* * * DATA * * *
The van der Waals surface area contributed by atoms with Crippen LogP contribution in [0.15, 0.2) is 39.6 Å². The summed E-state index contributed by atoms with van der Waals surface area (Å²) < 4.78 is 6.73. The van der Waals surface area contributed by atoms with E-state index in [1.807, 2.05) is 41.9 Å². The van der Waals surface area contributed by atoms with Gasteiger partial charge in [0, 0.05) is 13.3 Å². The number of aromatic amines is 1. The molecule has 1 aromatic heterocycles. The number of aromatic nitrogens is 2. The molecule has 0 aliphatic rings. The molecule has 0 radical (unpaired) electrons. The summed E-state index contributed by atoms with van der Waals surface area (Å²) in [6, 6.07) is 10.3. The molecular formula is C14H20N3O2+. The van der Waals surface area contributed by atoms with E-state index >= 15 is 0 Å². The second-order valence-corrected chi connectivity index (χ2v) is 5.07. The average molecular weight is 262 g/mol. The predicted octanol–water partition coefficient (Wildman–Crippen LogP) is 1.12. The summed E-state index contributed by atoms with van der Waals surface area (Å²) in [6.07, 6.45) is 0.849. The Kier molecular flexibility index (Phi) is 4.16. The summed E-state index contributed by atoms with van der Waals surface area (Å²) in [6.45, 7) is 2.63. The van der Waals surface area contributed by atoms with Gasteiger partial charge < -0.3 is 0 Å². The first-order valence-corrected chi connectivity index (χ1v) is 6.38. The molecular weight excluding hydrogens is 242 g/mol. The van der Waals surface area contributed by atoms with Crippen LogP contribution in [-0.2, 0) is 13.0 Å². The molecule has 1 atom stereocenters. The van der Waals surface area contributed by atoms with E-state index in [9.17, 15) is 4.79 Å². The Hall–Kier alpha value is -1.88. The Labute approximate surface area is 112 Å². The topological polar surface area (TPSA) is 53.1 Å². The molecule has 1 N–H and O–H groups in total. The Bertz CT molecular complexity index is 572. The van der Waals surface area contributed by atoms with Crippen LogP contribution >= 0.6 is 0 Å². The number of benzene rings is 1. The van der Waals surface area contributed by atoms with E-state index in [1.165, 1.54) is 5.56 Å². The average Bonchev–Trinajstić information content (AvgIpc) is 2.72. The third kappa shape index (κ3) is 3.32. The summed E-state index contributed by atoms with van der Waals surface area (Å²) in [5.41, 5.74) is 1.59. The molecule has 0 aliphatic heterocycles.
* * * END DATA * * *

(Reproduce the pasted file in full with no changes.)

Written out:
The van der Waals surface area contributed by atoms with Crippen LogP contribution in [0.15, 0.2) is 39.6 Å². The summed E-state index contributed by atoms with van der Waals surface area (Å²) < 4.78 is 6.73. The van der Waals surface area contributed by atoms with E-state index in [1.807, 2.05) is 41.9 Å². The van der Waals surface area contributed by atoms with Gasteiger partial charge in [0, 0.05) is 13.3 Å². The number of aromatic amines is 1. The molecule has 1 aromatic heterocycles. The number of aromatic nitrogens is 2. The molecule has 0 aliphatic rings. The molecule has 0 radical (unpaired) electrons. The summed E-state index contributed by atoms with van der Waals surface area (Å²) in [6, 6.07) is 10.3. The molecular formula is C14H20N3O2+. The van der Waals surface area contributed by atoms with E-state index >= 15 is 0 Å². The second-order valence-corrected chi connectivity index (χ2v) is 5.07. The average molecular weight is 262 g/mol. The predicted octanol–water partition coefficient (Wildman–Crippen LogP) is 1.12. The summed E-state index contributed by atoms with van der Waals surface area (Å²) in [6.07, 6.45) is 0.849. The Kier molecular flexibility index (Phi) is 4.16. The summed E-state index contributed by atoms with van der Waals surface area (Å²) in [6.45, 7) is 2.63. The van der Waals surface area contributed by atoms with Gasteiger partial charge < -0.3 is 0 Å². The first-order valence-corrected chi connectivity index (χ1v) is 6.38. The molecular weight excluding hydrogens is 242 g/mol. The van der Waals surface area contributed by atoms with Crippen LogP contribution in [-0.2, 0) is 13.0 Å². The molecule has 1 atom stereocenters. The van der Waals surface area contributed by atoms with E-state index in [9.17, 15) is 4.79 Å². The Hall–Kier alpha value is -1.88. The Labute approximate surface area is 112 Å². The topological polar surface area (TPSA) is 53.1 Å². The molecule has 1 N–H and O–H groups in total. The Bertz CT molecular complexity index is 572. The van der Waals surface area contributed by atoms with Crippen LogP contribution >= 0.6 is 0 Å². The number of benzene rings is 1. The van der Waals surface area contributed by atoms with E-state index in [1.165, 1.54) is 5.56 Å². The average Bonchev–Trinajstić information content (AvgIpc) is 2.72. The third kappa shape index (κ3) is 3.32. The summed E-state index contributed by atoms with van der Waals surface area (Å²) in [5.41, 5.74) is 1.59. The molecule has 0 aliphatic heterocycles.